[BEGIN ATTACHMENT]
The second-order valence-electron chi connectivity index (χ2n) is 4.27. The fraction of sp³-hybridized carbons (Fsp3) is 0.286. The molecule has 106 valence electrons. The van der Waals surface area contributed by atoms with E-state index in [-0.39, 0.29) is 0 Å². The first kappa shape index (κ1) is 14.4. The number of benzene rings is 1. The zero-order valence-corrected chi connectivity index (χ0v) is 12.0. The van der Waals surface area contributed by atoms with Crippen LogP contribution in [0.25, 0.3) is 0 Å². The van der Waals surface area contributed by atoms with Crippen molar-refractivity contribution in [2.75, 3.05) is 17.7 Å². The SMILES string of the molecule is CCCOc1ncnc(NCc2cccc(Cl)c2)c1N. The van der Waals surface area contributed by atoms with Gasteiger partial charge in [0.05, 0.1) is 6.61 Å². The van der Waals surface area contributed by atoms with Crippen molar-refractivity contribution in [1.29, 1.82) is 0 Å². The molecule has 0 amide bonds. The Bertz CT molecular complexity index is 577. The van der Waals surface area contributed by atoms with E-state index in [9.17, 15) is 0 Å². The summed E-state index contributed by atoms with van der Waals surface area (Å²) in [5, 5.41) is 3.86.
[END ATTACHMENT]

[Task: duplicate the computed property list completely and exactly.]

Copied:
The second-order valence-electron chi connectivity index (χ2n) is 4.27. The fraction of sp³-hybridized carbons (Fsp3) is 0.286. The molecule has 106 valence electrons. The van der Waals surface area contributed by atoms with E-state index in [-0.39, 0.29) is 0 Å². The first kappa shape index (κ1) is 14.4. The number of benzene rings is 1. The zero-order valence-corrected chi connectivity index (χ0v) is 12.0. The van der Waals surface area contributed by atoms with Crippen LogP contribution in [0.25, 0.3) is 0 Å². The van der Waals surface area contributed by atoms with Crippen molar-refractivity contribution in [2.75, 3.05) is 17.7 Å². The SMILES string of the molecule is CCCOc1ncnc(NCc2cccc(Cl)c2)c1N. The van der Waals surface area contributed by atoms with Gasteiger partial charge in [0.05, 0.1) is 6.61 Å². The van der Waals surface area contributed by atoms with Crippen molar-refractivity contribution in [1.29, 1.82) is 0 Å². The molecule has 0 amide bonds. The Bertz CT molecular complexity index is 577. The van der Waals surface area contributed by atoms with E-state index in [9.17, 15) is 0 Å². The summed E-state index contributed by atoms with van der Waals surface area (Å²) in [5, 5.41) is 3.86.